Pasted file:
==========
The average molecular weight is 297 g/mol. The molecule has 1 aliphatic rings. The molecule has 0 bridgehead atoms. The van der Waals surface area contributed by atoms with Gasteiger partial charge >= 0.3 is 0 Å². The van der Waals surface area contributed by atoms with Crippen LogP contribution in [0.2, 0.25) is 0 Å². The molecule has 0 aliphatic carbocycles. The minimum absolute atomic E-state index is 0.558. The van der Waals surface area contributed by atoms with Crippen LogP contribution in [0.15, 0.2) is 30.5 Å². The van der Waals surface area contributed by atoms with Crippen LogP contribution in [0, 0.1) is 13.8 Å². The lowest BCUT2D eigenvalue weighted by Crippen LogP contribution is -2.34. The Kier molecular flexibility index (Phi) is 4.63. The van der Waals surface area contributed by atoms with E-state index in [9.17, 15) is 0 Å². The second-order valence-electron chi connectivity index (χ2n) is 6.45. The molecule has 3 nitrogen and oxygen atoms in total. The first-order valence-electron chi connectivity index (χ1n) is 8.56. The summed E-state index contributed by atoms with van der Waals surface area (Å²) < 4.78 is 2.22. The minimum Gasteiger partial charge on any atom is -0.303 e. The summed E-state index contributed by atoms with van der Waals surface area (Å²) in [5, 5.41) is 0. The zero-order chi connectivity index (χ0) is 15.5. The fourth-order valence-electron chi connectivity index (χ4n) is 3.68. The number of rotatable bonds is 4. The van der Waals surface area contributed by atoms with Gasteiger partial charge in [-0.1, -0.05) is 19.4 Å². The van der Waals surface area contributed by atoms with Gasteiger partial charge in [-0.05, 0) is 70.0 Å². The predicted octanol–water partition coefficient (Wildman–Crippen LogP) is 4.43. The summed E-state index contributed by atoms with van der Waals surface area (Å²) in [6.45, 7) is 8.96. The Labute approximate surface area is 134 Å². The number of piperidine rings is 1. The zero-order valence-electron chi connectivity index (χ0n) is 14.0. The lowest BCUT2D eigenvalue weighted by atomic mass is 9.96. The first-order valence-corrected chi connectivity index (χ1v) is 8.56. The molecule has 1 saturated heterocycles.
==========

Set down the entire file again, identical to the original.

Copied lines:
The average molecular weight is 297 g/mol. The molecule has 1 aliphatic rings. The molecule has 0 bridgehead atoms. The van der Waals surface area contributed by atoms with Gasteiger partial charge >= 0.3 is 0 Å². The van der Waals surface area contributed by atoms with Crippen LogP contribution in [0.2, 0.25) is 0 Å². The molecule has 0 aliphatic carbocycles. The minimum absolute atomic E-state index is 0.558. The van der Waals surface area contributed by atoms with Crippen LogP contribution in [0.15, 0.2) is 30.5 Å². The van der Waals surface area contributed by atoms with Crippen LogP contribution in [0, 0.1) is 13.8 Å². The lowest BCUT2D eigenvalue weighted by Crippen LogP contribution is -2.34. The Kier molecular flexibility index (Phi) is 4.63. The van der Waals surface area contributed by atoms with E-state index in [9.17, 15) is 0 Å². The second-order valence-electron chi connectivity index (χ2n) is 6.45. The molecule has 3 nitrogen and oxygen atoms in total. The first-order valence-electron chi connectivity index (χ1n) is 8.56. The summed E-state index contributed by atoms with van der Waals surface area (Å²) < 4.78 is 2.22. The minimum Gasteiger partial charge on any atom is -0.303 e. The summed E-state index contributed by atoms with van der Waals surface area (Å²) in [5, 5.41) is 0. The zero-order chi connectivity index (χ0) is 15.5. The fourth-order valence-electron chi connectivity index (χ4n) is 3.68. The number of rotatable bonds is 4. The van der Waals surface area contributed by atoms with Gasteiger partial charge in [-0.1, -0.05) is 19.4 Å². The van der Waals surface area contributed by atoms with Gasteiger partial charge in [-0.05, 0) is 70.0 Å². The predicted octanol–water partition coefficient (Wildman–Crippen LogP) is 4.43. The summed E-state index contributed by atoms with van der Waals surface area (Å²) in [6.45, 7) is 8.96. The Labute approximate surface area is 134 Å². The number of piperidine rings is 1. The zero-order valence-electron chi connectivity index (χ0n) is 14.0. The lowest BCUT2D eigenvalue weighted by atomic mass is 9.96. The first-order valence-corrected chi connectivity index (χ1v) is 8.56. The molecule has 1 saturated heterocycles.